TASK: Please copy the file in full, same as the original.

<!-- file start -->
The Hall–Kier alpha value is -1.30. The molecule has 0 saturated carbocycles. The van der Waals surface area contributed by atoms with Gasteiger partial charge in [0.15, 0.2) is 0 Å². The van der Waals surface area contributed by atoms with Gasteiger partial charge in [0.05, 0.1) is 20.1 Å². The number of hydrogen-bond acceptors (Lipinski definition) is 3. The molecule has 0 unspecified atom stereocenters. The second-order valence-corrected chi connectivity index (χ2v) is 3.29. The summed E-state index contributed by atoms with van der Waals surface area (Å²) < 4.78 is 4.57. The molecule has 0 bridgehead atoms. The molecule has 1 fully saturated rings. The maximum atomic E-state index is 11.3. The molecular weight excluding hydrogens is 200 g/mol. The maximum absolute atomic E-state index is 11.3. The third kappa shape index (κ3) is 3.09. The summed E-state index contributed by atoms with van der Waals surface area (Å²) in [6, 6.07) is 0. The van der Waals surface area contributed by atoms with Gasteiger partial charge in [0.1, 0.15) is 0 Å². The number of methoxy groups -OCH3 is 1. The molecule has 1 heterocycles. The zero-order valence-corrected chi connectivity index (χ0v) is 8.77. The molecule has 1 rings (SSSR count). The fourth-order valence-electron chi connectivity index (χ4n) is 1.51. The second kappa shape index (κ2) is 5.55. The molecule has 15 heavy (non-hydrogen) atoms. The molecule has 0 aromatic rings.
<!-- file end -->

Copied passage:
The Hall–Kier alpha value is -1.30. The molecule has 0 saturated carbocycles. The van der Waals surface area contributed by atoms with Gasteiger partial charge in [0.15, 0.2) is 0 Å². The van der Waals surface area contributed by atoms with Gasteiger partial charge in [0.05, 0.1) is 20.1 Å². The number of hydrogen-bond acceptors (Lipinski definition) is 3. The molecule has 0 unspecified atom stereocenters. The second-order valence-corrected chi connectivity index (χ2v) is 3.29. The summed E-state index contributed by atoms with van der Waals surface area (Å²) < 4.78 is 4.57. The molecule has 0 bridgehead atoms. The molecule has 1 fully saturated rings. The maximum atomic E-state index is 11.3. The molecular weight excluding hydrogens is 200 g/mol. The maximum absolute atomic E-state index is 11.3. The third kappa shape index (κ3) is 3.09. The summed E-state index contributed by atoms with van der Waals surface area (Å²) in [6, 6.07) is 0. The van der Waals surface area contributed by atoms with Gasteiger partial charge in [0.1, 0.15) is 0 Å². The number of methoxy groups -OCH3 is 1. The molecule has 1 heterocycles. The zero-order valence-corrected chi connectivity index (χ0v) is 8.77. The molecule has 1 rings (SSSR count). The fourth-order valence-electron chi connectivity index (χ4n) is 1.51. The second kappa shape index (κ2) is 5.55. The molecule has 15 heavy (non-hydrogen) atoms. The molecule has 0 aromatic rings.